Lauren Quinn

Mr. Nhem’s Genocide Camera

In Cambodia, the Khmer Rouge’s Bloody Legacy Begets Tourism and a Once-in-a-lifetime Investment Opportunity

Discussed: A Portable Office, The American Flag, Linguistic Reflections of Atrocity-Concentration, UN-Backed Tribunals, Just Following Orders, Tuk-Tuk Drivers, Bone Pagodas, Bill Clinton, Suspicious Divulgences, Praying for Lucky Lottery Numbers, Electric-Colored Pajama Suits, Warm Water Bottles, Malleable Facts, A Day of Contradictions

Mr. Nhem’s gold-­plated watch glinted under the fluorescent light. He clasped his hands and smiled at me over his knuckles.

“I can help you,” Samithy translated. “I can make you famous.”

This was my opportunity to become an investor in Mr. Nhem’s museum, and thus a permanent partner. He had everything—the land, the government permits, approval for the development of fourteen identified points of interest. Mr. Nhem raised a collection of papers in a plastic book-report cover and flipped through them. He pointed to their stamped official seals. I was in a portable office in a dirt lot in northern Cambodia, and a former Khmer Rouge cadre was offering to make me a partner in the Khmer Rouge Museum.

Mr. Nhem had all the artifacts: over three hundred photos from the Khmer Rouge era and the post–Khmer Rouge fighting. He had a pair of Pol Pot’s shoes, and part of a statue that was once displayed in Anlong Veng, the town we were in. He even had the camera he’d used when he’d worked as a photographer at the S-21 prison, the infamous detention and torture center where he’d aided in documenting the fourteen thousand people who came through the facility, only seven of whom survived. He’d dubbed the relic “the Genocide Camera.”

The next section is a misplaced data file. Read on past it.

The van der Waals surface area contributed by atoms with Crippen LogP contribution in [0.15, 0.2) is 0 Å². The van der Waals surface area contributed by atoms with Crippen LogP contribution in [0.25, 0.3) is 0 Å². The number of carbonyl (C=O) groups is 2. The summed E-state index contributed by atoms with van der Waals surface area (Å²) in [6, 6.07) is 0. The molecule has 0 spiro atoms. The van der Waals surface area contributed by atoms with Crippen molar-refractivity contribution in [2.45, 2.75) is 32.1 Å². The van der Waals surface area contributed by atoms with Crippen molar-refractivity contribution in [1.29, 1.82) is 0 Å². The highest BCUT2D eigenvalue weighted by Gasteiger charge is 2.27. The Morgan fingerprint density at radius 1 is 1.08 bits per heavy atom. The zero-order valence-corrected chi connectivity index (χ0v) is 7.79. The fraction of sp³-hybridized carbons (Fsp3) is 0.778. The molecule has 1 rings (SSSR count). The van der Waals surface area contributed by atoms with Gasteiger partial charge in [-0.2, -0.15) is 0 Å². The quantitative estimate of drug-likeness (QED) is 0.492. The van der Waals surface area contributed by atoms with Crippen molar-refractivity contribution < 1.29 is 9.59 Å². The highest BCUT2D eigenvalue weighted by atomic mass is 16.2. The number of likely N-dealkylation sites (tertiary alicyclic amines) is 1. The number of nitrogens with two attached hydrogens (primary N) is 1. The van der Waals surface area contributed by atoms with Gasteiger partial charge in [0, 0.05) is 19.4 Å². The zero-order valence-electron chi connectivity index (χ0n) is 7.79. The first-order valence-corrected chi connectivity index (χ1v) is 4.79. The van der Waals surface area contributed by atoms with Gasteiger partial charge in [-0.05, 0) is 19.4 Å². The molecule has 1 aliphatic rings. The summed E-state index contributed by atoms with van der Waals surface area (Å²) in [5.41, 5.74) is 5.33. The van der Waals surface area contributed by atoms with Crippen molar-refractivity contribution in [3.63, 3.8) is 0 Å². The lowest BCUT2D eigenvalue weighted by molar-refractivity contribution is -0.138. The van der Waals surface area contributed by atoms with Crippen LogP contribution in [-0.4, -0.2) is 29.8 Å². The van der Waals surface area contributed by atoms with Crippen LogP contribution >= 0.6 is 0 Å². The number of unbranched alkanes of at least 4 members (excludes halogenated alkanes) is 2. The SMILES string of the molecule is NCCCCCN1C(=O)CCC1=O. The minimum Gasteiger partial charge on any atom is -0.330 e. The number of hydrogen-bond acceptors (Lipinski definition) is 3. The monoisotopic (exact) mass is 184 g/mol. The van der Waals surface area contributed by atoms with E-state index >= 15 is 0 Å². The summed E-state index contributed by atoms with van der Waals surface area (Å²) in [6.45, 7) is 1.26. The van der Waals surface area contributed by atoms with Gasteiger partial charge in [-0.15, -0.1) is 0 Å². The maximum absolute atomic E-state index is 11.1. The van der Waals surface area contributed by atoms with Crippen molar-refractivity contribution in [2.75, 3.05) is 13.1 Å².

All he needed was investors, he told me. This was my opportunity, he said. They could advertise me as “the American partner Lauren”; I could display my nation’s flag, along with a sign that said I had cooperated to support the museum. I asked how much he was looking for. An animated exchange sparked between Mr. Nhem and Samithy, the translator and tour guide who’d brought me to Anlong Veng, who’d tracked down Mr. Nhem and scored me this meeting in his mildewed office.

Samithy wrote down a figure and slid the piece of paper my way: $120,000.

Mr. Nhem had clearly mistaken me for someone other than a preschool teacher living on eight hundred dollars a month in Phnom Penh. But I decided it was better not to say this.

We hope you enjoy this excerpt.

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Lauren Quinn is a writer, kindergarten teacher, and contributing editor for Vela. She is currently at work on a novel set in Cambodia. She will always be an Oakland girl at heart.

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